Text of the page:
Mura means irregularity or the lack of uniformity. Production irregularities can decrease efficiency and productivity in the long run. Organizations can avoid Mura by leveling out the workload in the production line.
Using a lean project management methodology should help to reduce these three types of waste efficiently.
Benefits of Lean Project Management
Lean has proven to be an effective project management model for managing teams in some of the most demanding industries, such as software development, manufacturing, and construction. Using lean practices helps organizations improve efficiency, reduce lead time, lower inventory costs, meet critical success factors, and increase overall productivity.
The following are some of the benefits that organizations can incur by using lean project management.
Enhanced Productivity and Efficiency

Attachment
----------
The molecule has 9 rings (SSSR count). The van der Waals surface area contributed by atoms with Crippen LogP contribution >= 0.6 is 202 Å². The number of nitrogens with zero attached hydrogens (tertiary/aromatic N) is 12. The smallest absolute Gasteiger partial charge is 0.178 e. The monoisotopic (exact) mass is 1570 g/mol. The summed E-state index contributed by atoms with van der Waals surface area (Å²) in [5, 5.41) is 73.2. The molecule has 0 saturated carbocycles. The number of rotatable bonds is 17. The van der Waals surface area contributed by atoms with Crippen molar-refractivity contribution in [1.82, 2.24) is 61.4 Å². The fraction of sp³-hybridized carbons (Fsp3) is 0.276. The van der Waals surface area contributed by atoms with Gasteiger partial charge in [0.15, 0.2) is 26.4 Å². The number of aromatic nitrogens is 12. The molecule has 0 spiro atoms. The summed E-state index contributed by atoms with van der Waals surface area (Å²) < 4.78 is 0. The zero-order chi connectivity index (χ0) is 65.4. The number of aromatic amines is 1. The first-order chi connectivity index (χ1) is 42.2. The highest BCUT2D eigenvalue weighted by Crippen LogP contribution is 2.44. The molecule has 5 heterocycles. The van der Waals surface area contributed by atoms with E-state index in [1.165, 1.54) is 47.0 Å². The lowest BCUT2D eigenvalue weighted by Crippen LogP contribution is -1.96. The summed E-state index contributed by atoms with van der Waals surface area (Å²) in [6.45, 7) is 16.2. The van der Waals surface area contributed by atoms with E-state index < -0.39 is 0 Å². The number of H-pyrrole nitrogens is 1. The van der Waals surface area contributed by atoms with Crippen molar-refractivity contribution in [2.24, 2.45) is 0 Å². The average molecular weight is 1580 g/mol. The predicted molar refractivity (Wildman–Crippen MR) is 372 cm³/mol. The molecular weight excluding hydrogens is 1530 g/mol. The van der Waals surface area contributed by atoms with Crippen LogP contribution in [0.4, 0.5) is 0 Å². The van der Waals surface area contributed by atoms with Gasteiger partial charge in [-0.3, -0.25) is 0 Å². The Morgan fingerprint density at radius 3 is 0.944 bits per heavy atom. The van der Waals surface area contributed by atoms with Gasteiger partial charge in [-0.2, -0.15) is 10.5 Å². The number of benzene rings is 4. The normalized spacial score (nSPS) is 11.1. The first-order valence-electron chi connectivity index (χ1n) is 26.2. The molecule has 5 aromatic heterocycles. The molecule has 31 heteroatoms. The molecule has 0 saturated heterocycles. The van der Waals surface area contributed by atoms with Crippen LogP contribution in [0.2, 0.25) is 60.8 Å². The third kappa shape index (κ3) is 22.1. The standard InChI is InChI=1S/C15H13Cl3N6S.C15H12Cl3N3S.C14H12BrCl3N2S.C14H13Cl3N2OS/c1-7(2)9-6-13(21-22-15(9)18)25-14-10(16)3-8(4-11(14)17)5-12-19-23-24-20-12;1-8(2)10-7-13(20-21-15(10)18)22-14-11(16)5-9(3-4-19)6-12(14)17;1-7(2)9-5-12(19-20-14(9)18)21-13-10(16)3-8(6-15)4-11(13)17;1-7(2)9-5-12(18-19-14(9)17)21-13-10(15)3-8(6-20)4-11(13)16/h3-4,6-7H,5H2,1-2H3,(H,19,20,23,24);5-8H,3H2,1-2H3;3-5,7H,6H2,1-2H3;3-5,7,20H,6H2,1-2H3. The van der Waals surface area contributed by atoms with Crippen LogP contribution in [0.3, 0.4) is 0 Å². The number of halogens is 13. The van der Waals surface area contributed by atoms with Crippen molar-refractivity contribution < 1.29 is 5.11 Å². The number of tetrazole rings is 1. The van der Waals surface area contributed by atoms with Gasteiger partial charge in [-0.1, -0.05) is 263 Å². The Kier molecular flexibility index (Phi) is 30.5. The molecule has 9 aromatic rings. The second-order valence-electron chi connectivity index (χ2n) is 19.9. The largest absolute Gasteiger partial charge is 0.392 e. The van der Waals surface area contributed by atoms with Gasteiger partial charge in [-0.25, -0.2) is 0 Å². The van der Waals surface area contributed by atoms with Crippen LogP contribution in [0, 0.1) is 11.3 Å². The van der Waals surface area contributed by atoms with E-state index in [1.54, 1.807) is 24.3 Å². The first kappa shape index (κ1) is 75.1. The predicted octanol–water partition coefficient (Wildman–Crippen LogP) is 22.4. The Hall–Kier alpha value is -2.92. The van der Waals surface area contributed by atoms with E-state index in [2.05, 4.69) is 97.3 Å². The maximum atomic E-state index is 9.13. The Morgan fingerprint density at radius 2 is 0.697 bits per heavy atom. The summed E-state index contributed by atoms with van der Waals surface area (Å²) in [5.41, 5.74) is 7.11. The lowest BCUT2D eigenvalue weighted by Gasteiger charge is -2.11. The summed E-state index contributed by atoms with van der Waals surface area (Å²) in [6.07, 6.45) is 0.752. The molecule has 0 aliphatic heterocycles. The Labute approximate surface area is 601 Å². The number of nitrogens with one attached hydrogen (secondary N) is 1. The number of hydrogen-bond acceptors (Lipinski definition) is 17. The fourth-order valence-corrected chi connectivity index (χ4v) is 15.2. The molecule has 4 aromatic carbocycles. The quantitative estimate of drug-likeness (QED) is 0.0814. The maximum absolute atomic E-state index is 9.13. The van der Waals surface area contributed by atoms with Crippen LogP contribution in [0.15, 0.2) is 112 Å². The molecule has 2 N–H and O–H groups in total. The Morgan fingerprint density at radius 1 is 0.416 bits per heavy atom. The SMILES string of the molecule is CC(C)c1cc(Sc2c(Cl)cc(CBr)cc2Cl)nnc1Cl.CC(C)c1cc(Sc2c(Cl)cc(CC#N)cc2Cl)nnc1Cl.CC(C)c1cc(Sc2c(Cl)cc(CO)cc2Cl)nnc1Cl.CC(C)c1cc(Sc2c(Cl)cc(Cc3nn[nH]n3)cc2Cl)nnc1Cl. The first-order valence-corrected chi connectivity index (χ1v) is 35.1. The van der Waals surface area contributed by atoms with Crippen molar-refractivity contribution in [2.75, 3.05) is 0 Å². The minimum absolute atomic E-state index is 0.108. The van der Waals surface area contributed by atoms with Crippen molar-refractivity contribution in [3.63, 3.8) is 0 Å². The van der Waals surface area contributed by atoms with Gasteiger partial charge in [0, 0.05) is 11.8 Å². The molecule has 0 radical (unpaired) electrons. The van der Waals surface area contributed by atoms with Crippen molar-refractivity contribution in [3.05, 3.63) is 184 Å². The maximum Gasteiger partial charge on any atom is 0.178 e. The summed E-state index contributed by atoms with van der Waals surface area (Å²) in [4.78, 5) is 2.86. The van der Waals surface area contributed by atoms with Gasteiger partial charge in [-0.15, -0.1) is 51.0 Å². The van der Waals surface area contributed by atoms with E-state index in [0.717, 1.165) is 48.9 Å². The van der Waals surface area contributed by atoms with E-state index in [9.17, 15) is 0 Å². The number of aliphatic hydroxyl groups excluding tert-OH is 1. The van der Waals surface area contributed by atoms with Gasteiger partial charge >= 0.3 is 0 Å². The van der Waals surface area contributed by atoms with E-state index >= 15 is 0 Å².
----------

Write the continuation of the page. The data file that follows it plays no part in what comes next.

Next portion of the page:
From delayed deadlines to workflow inefficiencies, organizations encounter various difficulties while completing projects, and that’s where lean project management comes to the rescue. A lean project management approach helps identify non-value-added activities, allowing project managers to review and implement measures to improve overall productivity and workflow efficiency. Workforces can thereby contribute to activities that add value to the project process.
The lean process ultimately helps project managers focus on activities that provide a measurable impact on business results and empowers the team to optimize their workflow. Also, using a lean project management methodology can bring transparency across the entire operation, help managers and teams improve cross-functioning, and facilitate status reporting and the day-to-day execution of projects.
Improved Customer Satisfaction